A preliminary hearing is expected to take place today on the former Democratic Alliance (DA) leader Helen Zille at the Equality Court in the Western Cape, following tweets by her that embraced aspects of colonialism legacy.
Black First Land First (BLF) leader Andile Mngxitama said the organisation had lodged a complaint of racism against Zille at the Equality Court, and the matter will be heard at the Western Cape High Court this morning.
On March 16, Zille caused an uproar with her tweets in which she stated that, “Getting onto an aeroplane now and won’t get onto the Wi-Fi so that I can cut off those who think EVERY aspect of colonial legacy was bad.”
Mngxitama said: “The hearing will determine whether the matter will go to court or whether there’ll be an out of court settlement. But we are not going to settle this matter out of court.”
He said Zille insulted black people and to show remorse in her apology, she has to acknowledge “the genocide committed by whites on Africans”.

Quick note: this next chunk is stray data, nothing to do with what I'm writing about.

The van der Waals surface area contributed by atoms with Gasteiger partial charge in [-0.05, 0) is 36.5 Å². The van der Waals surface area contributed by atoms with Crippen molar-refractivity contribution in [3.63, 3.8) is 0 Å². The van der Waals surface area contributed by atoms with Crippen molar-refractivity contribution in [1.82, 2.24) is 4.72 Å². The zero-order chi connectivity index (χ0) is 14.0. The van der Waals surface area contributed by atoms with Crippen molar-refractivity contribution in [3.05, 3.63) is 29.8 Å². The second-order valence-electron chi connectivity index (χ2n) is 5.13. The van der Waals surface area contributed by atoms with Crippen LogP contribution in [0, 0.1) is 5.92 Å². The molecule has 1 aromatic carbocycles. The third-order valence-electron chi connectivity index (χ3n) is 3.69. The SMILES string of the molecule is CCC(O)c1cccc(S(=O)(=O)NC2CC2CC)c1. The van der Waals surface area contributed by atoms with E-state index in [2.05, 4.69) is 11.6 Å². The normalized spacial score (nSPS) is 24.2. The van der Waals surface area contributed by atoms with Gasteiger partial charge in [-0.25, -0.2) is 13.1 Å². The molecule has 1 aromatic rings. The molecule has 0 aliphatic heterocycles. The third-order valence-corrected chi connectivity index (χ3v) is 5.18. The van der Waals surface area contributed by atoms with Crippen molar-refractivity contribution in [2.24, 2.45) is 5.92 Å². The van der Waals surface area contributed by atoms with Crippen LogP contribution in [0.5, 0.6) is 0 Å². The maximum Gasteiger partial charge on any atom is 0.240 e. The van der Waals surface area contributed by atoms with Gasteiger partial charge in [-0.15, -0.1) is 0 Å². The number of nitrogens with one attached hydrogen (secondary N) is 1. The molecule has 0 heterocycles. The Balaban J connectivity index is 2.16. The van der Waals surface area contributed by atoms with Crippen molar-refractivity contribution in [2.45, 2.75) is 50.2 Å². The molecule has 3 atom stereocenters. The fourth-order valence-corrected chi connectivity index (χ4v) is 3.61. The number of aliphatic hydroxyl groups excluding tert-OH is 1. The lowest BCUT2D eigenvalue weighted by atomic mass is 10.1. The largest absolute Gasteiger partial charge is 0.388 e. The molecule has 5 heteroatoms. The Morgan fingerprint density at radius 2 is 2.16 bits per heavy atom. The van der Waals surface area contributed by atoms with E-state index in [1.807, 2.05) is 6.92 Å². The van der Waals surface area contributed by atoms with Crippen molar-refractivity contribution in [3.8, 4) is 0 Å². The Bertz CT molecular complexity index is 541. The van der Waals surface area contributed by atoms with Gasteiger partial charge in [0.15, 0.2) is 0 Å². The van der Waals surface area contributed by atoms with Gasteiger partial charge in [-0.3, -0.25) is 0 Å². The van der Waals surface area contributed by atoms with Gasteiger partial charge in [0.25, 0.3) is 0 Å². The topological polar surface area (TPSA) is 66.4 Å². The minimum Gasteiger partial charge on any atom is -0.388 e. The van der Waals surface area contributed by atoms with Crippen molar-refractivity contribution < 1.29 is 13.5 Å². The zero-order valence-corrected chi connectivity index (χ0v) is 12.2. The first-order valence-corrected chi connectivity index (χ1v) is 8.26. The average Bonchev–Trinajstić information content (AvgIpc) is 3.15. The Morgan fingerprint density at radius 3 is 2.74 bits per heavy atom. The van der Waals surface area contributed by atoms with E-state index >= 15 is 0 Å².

Last week, she issued a public apology. However, it has since been reported that the statement appeared to have been changed to suit the former DA leader and that she read out a watered down apology.
The DA suspended Zille from party activities, but she remains the Western Cape Premier.
Economic Freedom Fighters leader Julius Malema applauded the DA for the stance. However, Mngxitama said Zille is “not yet off the hook”.
“We are not Julius Malema who is in alliance with the DA and quickly accepted her apology. Malema is a defender of colonialism and racisms. We don’t accept her apology. What she said was an insult to black people. She did not apologise, she faked the apology.”
Approached for comment, DA national spokesperson Phumzile van Damme said: “We consider the matter closed, I am not going to comment any further on that.”
Van Damme said she was not aware of the alleged scheduled preliminary hearing, and referred all queries to Zille’s spokesperson, Michael Mpofu. Text messages were sent to Mpofu and calls made but he did not respond at the time of going to print.
Watch Zille’s apology below